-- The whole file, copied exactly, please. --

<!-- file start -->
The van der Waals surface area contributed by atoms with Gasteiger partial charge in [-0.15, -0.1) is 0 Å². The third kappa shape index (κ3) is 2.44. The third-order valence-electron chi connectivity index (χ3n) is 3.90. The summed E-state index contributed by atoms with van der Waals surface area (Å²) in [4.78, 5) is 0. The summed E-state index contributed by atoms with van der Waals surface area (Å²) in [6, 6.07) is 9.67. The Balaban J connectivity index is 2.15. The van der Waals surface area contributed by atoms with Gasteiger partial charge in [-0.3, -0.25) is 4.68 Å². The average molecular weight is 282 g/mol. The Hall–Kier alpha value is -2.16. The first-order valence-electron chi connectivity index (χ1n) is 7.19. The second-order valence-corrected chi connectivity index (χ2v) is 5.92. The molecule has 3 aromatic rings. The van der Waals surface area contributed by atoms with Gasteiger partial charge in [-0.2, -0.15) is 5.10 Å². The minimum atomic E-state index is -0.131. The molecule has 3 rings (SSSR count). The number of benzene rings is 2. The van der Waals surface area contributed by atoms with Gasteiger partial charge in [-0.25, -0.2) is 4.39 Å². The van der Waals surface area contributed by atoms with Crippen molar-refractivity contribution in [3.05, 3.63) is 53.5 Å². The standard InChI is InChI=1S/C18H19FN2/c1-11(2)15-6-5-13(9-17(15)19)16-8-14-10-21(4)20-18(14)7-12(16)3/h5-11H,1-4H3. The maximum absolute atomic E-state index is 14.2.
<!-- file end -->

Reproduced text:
The van der Waals surface area contributed by atoms with Gasteiger partial charge in [-0.15, -0.1) is 0 Å². The third kappa shape index (κ3) is 2.44. The third-order valence-electron chi connectivity index (χ3n) is 3.90. The summed E-state index contributed by atoms with van der Waals surface area (Å²) in [4.78, 5) is 0. The summed E-state index contributed by atoms with van der Waals surface area (Å²) in [6, 6.07) is 9.67. The Balaban J connectivity index is 2.15. The van der Waals surface area contributed by atoms with Gasteiger partial charge in [-0.3, -0.25) is 4.68 Å². The average molecular weight is 282 g/mol. The Hall–Kier alpha value is -2.16. The first-order valence-electron chi connectivity index (χ1n) is 7.19. The second-order valence-corrected chi connectivity index (χ2v) is 5.92. The molecule has 3 aromatic rings. The van der Waals surface area contributed by atoms with Gasteiger partial charge in [-0.2, -0.15) is 5.10 Å². The minimum atomic E-state index is -0.131. The molecule has 3 rings (SSSR count). The number of benzene rings is 2. The van der Waals surface area contributed by atoms with Gasteiger partial charge in [-0.25, -0.2) is 4.39 Å². The van der Waals surface area contributed by atoms with Crippen molar-refractivity contribution in [3.05, 3.63) is 53.5 Å². The standard InChI is InChI=1S/C18H19FN2/c1-11(2)15-6-5-13(9-17(15)19)16-8-14-10-21(4)20-18(14)7-12(16)3/h5-11H,1-4H3. The maximum absolute atomic E-state index is 14.2.